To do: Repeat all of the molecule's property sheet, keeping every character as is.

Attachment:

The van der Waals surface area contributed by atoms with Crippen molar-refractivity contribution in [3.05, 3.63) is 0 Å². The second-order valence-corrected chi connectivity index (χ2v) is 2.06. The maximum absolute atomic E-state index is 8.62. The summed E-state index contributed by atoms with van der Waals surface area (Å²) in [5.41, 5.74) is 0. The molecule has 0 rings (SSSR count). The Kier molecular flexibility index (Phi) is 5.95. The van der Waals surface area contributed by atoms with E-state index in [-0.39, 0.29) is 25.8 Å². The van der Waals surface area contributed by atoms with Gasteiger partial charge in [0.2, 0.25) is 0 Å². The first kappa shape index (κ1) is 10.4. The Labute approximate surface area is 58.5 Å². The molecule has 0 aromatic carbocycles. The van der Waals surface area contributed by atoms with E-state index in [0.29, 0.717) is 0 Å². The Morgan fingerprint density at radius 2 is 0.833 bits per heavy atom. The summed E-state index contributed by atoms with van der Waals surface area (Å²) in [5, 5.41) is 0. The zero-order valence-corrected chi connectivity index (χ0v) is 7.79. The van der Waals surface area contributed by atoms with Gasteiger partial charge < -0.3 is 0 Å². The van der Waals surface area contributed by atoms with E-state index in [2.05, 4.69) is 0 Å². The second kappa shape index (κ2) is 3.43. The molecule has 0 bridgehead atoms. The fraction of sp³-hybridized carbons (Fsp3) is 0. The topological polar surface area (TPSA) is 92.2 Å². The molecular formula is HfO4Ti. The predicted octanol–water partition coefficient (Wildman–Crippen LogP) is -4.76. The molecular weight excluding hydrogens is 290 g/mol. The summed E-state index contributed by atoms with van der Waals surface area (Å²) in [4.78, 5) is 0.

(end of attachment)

The van der Waals surface area contributed by atoms with Crippen molar-refractivity contribution in [3.05, 3.63) is 0 Å². The second-order valence-corrected chi connectivity index (χ2v) is 2.06. The maximum absolute atomic E-state index is 8.62. The summed E-state index contributed by atoms with van der Waals surface area (Å²) in [5.41, 5.74) is 0. The molecule has 0 rings (SSSR count). The Kier molecular flexibility index (Phi) is 5.95. The van der Waals surface area contributed by atoms with E-state index in [-0.39, 0.29) is 25.8 Å². The van der Waals surface area contributed by atoms with Gasteiger partial charge in [0.2, 0.25) is 0 Å². The first kappa shape index (κ1) is 10.4. The Labute approximate surface area is 58.5 Å². The molecule has 0 aromatic carbocycles. The van der Waals surface area contributed by atoms with E-state index in [0.29, 0.717) is 0 Å². The Morgan fingerprint density at radius 2 is 0.833 bits per heavy atom. The summed E-state index contributed by atoms with van der Waals surface area (Å²) in [5, 5.41) is 0. The zero-order valence-corrected chi connectivity index (χ0v) is 7.79. The van der Waals surface area contributed by atoms with Gasteiger partial charge < -0.3 is 0 Å². The van der Waals surface area contributed by atoms with E-state index in [2.05, 4.69) is 0 Å². The second kappa shape index (κ2) is 3.43. The molecule has 0 bridgehead atoms. The fraction of sp³-hybridized carbons (Fsp3) is 0. The topological polar surface area (TPSA) is 92.2 Å². The molecular formula is HfO4Ti. The predicted octanol–water partition coefficient (Wildman–Crippen LogP) is -4.76. The molecular weight excluding hydrogens is 290 g/mol. The summed E-state index contributed by atoms with van der Waals surface area (Å²) in [4.78, 5) is 0.